“Our CoPhMoRe technique allows us to create nanoparticles that act like natural antibodies in that they can recognize and lock onto specific molecules. But they tend to be far more stable than alternatives. We have used this method to successfully create nanosensors for plant signals such as hydrogen peroxide and heavy-metal pollutants like arsenic in plants and soil,” says Strano, the Carbon P. Dubbs Professor of Chemical Engineering at MIT who is co-corresponding author and DiSTAP co-lead principal investigator. “The method works to create sensors for organic molecules like synthetic auxin — an important plant hormone — as we have shown. This latest breakthrough now extends this success to a plant hormone family called gibberellins — an exceedingly difficult one to recognize.”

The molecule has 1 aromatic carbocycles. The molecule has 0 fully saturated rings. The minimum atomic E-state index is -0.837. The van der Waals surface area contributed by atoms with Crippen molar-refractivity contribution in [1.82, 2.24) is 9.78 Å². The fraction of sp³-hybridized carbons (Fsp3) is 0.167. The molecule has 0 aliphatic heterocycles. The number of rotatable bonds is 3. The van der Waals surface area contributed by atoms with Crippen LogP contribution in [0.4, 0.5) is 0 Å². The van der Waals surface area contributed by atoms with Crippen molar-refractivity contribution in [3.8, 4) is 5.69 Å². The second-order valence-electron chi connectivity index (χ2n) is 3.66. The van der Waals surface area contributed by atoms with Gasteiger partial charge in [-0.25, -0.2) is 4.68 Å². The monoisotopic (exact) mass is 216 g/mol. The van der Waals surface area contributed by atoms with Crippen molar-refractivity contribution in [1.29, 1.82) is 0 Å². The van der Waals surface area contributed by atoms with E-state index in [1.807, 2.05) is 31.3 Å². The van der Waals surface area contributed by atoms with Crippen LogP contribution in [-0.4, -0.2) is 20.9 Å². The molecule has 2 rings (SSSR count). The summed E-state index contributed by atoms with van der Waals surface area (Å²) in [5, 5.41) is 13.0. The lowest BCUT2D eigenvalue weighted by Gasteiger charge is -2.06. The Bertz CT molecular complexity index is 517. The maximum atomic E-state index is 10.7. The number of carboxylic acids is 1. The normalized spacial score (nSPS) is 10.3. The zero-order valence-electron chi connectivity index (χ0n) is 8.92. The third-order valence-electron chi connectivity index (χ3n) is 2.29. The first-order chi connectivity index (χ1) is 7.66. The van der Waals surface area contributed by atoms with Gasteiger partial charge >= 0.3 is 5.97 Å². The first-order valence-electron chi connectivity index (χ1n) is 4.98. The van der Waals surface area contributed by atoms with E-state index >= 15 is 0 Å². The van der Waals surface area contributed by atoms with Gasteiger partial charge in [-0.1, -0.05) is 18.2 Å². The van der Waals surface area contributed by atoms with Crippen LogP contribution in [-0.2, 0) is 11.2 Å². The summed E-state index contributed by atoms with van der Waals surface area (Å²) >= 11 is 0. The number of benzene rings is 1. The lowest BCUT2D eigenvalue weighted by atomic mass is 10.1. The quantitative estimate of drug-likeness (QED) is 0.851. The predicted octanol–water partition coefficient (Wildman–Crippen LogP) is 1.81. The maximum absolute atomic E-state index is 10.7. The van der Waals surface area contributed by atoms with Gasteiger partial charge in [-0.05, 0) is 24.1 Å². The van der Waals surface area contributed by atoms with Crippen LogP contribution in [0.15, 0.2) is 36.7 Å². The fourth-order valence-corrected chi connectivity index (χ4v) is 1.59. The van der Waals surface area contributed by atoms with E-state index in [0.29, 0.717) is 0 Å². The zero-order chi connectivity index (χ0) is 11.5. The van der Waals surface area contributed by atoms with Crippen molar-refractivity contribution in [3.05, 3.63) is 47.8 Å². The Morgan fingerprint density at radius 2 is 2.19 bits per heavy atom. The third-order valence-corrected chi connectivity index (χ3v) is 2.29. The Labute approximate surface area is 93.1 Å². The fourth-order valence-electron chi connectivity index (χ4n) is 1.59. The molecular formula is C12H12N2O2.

Strano adds: “The resulting technology offers a rapid, real-time, and in vivo method to monitor changes in GA levels in virtually any plant, and can replace current sensing methods which are laborious, destructive, species-specific, and much less efficient.”

Mervin Chun-Yi Ang, associate scientific director at DiSTAP and co-first author of the paper, says, “More than simply a breakthrough in plant stress detection, we have also demonstrated a hardware innovation in the form of a new coupled Raman/NIR fluorimeter that enabled self-referencing of SWNT sensor fluorescence with its Raman G-band, representing a major advance in the translation of our nanosensing tool sets to the field. In the near future, our sensors can be combined with low-cost electronics, portable optodes, or microneedle interfaces for industrial use, transforming how the industry screens for and mitigates plant stress in food crops and potentially improving growth and yield.”